#95 Class cache fails using servlet inheritance

WebKit (58)
Patrick Gendron

The following code will fail:

from WebKit.Page import Page
class Root (Page):
def writeHTML (self):
Page.writeHTML (self)

from Root import Root
class A (Root):
def writeHTML (self):
#assert (isinstance(self,Root))
Root.writeHTML (self)

from A import A
class B (A):
def writeHTML (self):
A.writeHTML (self)

when successively calling servlets B -> Root -> A -> B after a fresh AppServer restart:

TypeError: unbound method writeHTML() must be called with Root instance as first argument (got B instance instead)

This seems to be caused by parents of B not being inserted into the cache on the first call to this servlet. Inspection of objects reveal that servlet A exists under two different ids during these calls. Indeed, on the second call to B, isinstance(self, Root) returns False in the writeHTML of class A.

Turning off the class cache bypasses this problem.

Can the cache mechanism be fixed to account for this particular situation?


  • Hi Patrick, thanks for the detailed bug reported that helped me to reproduce the problem.

    I believe nobody has noticed this so far since usually you won't use a servlet class as both a base servlet class and a concrete servlet as you're doing here.

    You're right; the problem is caused by class A existing twice. However, the class cache mechanism is not really the culprit here; the problem just shows up earlier with the class cache enabled. But you can also reproduce it with a disabled class cache, e.g. by adding another servlet C inheriting from B and then calling C -> Root -> A -> C.

    The real cause of the problem is that A and B are forcefully reloaded by ServletFactory.importAsPackage() without also reloading their dependencies. So B inherits still from the old A which is not a subclass of Root anymore since Root has also been reloaded. To make everything consistent, if we forcefully reload a module, we must also reload its dependencies, otherwise we can get effects as the one you're reporting.

    Of course, we could simply not forcefully reload modules any more in ServletFactory.importAsPackage(), by setting forceReload=False in the last call inside the method. However, there is a good reason why forceReload has been set to True: By doing so, changes in servlets are picked up immediately without restarting the appserver, which is very convenient during development.

    I'm currently seeing only two solutions:

    1) Add an configuration option so that servlets are not forcefully reloaded, but the appserver reload mechanism (AutoReload=True in AppServer.config) is used instead. This will also work in situations like the one described by you, but can slow down development a little bit because the whole appserver needs to be restarted on every change to a servlet. Normally this happens only for changes in base classes and lib modules etc. which are less frequent.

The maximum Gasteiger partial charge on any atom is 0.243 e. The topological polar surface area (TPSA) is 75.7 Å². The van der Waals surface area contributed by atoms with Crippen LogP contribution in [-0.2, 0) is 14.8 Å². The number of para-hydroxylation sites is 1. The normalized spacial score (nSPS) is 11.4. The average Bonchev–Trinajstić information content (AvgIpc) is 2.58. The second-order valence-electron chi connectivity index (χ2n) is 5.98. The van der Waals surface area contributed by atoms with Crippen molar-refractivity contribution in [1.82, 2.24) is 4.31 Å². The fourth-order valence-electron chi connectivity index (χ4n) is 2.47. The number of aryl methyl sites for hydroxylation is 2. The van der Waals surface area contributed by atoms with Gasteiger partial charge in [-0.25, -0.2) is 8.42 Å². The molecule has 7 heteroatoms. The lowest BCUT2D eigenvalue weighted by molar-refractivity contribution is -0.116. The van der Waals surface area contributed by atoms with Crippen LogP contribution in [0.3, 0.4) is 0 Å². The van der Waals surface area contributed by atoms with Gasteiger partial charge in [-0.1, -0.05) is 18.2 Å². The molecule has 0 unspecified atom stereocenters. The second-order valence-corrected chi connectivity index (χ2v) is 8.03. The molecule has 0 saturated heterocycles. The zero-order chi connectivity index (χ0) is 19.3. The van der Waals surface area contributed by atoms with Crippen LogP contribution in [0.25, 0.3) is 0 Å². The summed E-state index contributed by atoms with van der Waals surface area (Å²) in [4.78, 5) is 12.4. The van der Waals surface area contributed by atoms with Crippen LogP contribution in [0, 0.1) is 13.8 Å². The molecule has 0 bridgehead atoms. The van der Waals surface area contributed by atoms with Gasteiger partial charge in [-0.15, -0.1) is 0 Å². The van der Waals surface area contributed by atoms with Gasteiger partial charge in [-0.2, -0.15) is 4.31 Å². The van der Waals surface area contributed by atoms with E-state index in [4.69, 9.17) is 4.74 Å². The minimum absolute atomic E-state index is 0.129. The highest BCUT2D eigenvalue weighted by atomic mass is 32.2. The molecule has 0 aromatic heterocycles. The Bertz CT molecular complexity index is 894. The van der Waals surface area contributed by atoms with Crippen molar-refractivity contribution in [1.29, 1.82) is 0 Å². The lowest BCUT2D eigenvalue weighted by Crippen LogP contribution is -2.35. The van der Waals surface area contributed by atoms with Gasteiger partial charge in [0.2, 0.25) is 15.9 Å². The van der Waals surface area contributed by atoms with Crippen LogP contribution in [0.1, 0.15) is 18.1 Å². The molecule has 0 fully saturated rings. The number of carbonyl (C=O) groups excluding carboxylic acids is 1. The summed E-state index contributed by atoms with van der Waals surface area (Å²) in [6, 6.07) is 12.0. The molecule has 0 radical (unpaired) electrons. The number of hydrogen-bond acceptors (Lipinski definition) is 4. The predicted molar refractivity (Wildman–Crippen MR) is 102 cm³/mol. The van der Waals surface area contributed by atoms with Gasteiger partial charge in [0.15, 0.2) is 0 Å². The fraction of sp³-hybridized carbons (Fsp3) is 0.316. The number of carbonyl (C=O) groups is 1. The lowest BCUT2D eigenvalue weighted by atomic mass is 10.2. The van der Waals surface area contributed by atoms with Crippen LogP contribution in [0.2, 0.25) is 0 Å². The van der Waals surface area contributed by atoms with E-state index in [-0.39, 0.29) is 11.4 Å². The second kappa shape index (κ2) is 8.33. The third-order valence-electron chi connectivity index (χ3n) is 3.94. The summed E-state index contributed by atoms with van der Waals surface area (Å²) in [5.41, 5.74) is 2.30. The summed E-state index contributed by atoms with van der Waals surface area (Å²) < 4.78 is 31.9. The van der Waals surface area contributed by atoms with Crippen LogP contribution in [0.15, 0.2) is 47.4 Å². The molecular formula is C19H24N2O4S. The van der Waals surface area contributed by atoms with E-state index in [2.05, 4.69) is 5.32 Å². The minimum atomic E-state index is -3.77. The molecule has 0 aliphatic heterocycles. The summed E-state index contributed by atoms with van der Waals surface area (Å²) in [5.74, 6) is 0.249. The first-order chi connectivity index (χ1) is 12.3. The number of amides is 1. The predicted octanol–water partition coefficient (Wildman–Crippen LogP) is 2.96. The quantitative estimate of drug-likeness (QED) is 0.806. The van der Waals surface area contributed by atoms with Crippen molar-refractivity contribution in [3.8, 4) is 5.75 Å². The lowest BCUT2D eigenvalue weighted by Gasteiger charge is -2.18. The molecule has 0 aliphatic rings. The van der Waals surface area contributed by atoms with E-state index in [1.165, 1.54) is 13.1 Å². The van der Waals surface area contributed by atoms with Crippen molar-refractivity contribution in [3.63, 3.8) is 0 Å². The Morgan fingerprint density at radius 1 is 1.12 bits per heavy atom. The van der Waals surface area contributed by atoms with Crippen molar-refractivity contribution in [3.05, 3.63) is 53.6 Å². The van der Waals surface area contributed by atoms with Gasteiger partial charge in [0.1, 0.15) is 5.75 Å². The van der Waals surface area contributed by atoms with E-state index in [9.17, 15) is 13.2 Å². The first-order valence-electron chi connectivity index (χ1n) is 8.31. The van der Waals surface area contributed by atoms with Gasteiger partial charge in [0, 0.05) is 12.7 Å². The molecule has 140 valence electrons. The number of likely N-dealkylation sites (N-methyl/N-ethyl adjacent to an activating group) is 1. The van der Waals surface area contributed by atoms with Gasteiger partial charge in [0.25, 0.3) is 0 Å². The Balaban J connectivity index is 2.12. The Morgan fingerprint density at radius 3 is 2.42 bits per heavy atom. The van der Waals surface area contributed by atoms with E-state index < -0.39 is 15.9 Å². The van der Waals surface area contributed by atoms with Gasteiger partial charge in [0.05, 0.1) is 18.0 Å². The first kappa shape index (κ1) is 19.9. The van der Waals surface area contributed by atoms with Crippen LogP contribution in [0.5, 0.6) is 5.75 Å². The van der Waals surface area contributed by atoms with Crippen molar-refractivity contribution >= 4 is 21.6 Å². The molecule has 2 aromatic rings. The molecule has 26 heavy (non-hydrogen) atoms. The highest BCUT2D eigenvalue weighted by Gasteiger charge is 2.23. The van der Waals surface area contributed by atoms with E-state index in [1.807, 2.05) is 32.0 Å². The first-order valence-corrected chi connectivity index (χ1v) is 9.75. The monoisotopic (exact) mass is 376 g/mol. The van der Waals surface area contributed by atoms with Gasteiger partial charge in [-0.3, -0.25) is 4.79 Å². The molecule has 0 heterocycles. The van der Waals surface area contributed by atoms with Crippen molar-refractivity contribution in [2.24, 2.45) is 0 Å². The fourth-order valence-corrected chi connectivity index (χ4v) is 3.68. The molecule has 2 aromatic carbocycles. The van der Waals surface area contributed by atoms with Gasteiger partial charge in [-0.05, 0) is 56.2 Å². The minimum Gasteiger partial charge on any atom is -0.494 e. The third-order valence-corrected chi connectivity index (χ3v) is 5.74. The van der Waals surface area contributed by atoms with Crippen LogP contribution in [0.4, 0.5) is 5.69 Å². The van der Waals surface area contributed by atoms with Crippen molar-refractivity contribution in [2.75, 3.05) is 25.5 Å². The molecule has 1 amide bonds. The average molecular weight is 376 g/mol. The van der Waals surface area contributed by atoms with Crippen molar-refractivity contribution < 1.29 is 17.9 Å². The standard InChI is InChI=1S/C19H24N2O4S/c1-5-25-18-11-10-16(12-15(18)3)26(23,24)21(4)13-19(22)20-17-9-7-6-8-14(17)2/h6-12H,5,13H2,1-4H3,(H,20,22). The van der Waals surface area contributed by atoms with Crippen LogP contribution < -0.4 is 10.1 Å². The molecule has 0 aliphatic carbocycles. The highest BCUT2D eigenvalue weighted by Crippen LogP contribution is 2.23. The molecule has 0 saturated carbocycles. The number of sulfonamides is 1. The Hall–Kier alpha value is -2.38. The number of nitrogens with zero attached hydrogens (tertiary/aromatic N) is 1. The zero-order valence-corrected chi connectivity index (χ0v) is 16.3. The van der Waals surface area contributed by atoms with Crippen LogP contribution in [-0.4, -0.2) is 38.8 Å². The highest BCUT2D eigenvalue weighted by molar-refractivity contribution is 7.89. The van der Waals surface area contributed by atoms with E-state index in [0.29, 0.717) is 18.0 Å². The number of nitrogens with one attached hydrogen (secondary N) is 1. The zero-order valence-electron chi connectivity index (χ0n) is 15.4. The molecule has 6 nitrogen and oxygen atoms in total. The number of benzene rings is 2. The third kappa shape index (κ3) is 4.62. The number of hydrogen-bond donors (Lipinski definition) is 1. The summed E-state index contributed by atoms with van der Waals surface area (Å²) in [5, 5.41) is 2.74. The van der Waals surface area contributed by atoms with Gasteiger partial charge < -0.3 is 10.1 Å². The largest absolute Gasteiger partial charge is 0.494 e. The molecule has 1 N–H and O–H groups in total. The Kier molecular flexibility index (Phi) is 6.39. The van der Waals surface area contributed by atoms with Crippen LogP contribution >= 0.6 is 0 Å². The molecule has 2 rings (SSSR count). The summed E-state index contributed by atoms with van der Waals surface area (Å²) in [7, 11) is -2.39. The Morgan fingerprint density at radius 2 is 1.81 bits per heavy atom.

2) Forcefully reload all dependent modules when forcefuly reloading a servlet. But I fear finding the dependencies may be difficult and also slow.

    Do you agree with my analysis? Any suggestions?

  • Another improvement would be to do the forced reload only in the case that the module (the servlet file) changed. That way the described problem cannot happen in a production environment where the servlet files are not touched.

  • Your analysis looks good. So does your suggestions. Im my situation where I use base servlet classes and concrete base classes, there are situations where I have to manually restart the AppServer anyway since not all classes get automatically reloaded. I guess that everyone should be happy with using an option to not forcefully reload classes like in your solution 1.

    In any case, thanks for your help!

  • Ok, I think I'll change the forced reloading to happen only if 1) the file really has changed and 2) it has been activated with a new config setting (set by default).

  • Introduced the new server setting ReloadServletClasses in the trunk in r8141 (will be released as Webware 1.1).

    Patrick, can you check if this works for you? Anyway, I think you should refactor your modules so that your base servlet classes are never used as concrete servlets. Also, things work better if you do not use relative imports, i.e. if you write
    from WebKit.Examples.Root import Root
    from Root import Root
    I guess with the relative import, Python cannot figure out that the modules are the same, so tries to reload them even if they did not change.

    • status: open --> closed-fixed